A Quickie on Convergence

The item on today’s agenda is the simple but surprising fact: almost everywhere convergence cannot be topologized! At least, it cannot be topologized in general (and not in many of the nice spaces in which an analyst or probabilist wishes to work).This was rather surprising to me when I first encountered the result (in Durrett’s wonderful probability book, which I am following for this exposition), since the other common notions of convergence in analysis (pointwise, uniform, in measure, strong/weak, etc) can often not only be topologized but in fact metrized or even yielded from a norm. And after all, point-set topology is so ugly that it seems like it should be able to handle almost everywhere convergence. So what goes wrong?

The basic tool we will use to approach this problem is the infamous Borel-Cantelli lemma, which states that if we have a measure $\mu$ and measurable sets $A_n$ then $% $ implies $\mu(\lim_{m \to \infty} \cup_{n=m}^\infty A_n) = 0$ (this last part can be naturally interpreted as the statement that the set of infinitely recurrent points in the sequence $A_n$ has measure 0).  This is a fairly standard result, and perhaps the first application one sees is that the Borel-Cantelli lemma yields the following: Given a sequence $f_n$ of functions that converge in measure, one can extract a subsequence $f_{n_i}$ that converges almost everywhere.

The method for establishing this result is fairly typical of such arguments: we rely on diagonalization along with the control that Borel-Cantelli gives us. Let $f_n$ be a sequence that converges in measure to $f$. This means that for any $n$ we have a $f_{m_n}$ with $% 1/n) < 2^{-n} %]]>$ . Applying Borel-Cantelli to the sequence  of sets $A_n = \{x : \mid f_{m_n}(x) - f(x)\mid > 1/n\}$ yields $\mu(\limsup_m \cup_{n=m}^\infty A_n) = 0$. But this is simply saying that the set of points on which $f_{m_n}$ doesn’t converge to $f$ has measure 0.

The converse is also true: if $f_n$ is a sequence of measurable functions such that every subsequence has a further subsequence that converges almost everywhere, then $f_n$ converge in measure. This follows from a more general result, that if a sequence of elements $y_n$ in a topological space has the property that every subsequence has a convergent subsequence, then $y_n$ is convergent (of course the limit is not unique, but the point is that if it didn’t converge, we could extract a bad subsequence, contrary to our assumption). This general result applies to our specific case because convergence in measure is not only topologized but in fact on finite measure spaces it can be induced by a pseudometric (on sigma-finite spaces you should get a topology induced by a family of pseudometrics, I think). I omit the proof of this as it would distract from the discussion.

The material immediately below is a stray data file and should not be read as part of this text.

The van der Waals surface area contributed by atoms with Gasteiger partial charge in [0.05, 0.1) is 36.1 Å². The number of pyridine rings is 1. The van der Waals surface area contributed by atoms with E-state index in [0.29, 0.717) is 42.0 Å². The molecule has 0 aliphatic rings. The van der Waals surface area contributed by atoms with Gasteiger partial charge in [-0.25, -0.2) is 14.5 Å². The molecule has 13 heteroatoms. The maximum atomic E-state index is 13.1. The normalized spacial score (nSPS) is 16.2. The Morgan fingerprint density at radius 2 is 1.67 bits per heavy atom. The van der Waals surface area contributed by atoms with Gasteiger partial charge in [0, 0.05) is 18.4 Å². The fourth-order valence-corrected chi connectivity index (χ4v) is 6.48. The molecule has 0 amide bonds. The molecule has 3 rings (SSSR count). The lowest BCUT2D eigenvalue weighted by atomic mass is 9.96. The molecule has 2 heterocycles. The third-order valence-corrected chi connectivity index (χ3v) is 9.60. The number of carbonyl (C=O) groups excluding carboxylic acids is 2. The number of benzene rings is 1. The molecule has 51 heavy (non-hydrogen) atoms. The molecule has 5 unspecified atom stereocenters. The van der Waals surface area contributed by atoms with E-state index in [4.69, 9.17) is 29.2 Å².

So now what have we done? Well, we’ve asserted that in a topological space, a sequence converges iff every subsequence has a further convergent subsequence. So what of almost everywhere convergence? There are many examples of sequences that converge in measure but not almost surely, e.g. the family $f_{2^k+l} = 1_{[l/2^k, (l+1)/2^k)}$ of indicator functions. Every subsequence of this also converges in measure, and by our above remarks has a further subsequence that converges almost everywhere. But by assumption $f_n$ does not converge a.e., so it follows that a.e. convergence cannot be convergence in any topology.

I’d like to point out briefly that this is not something that can simply be remedied by considering functions under almost everywhere equivalence – such a modification would simply reduce the number of possible limit points of a sequence, rather than allow for any new ones. No, sadly this awkwardness of a.e. convergence is just a manifestation of what I imagine must be pretty core set-theoretic issues. For more things along this line, check out this MO post. And expect more posts to come in the next few months. I’ve got some ideas bouncing around in my head… spectral theory, ergodic theorems, and harmonic analysis.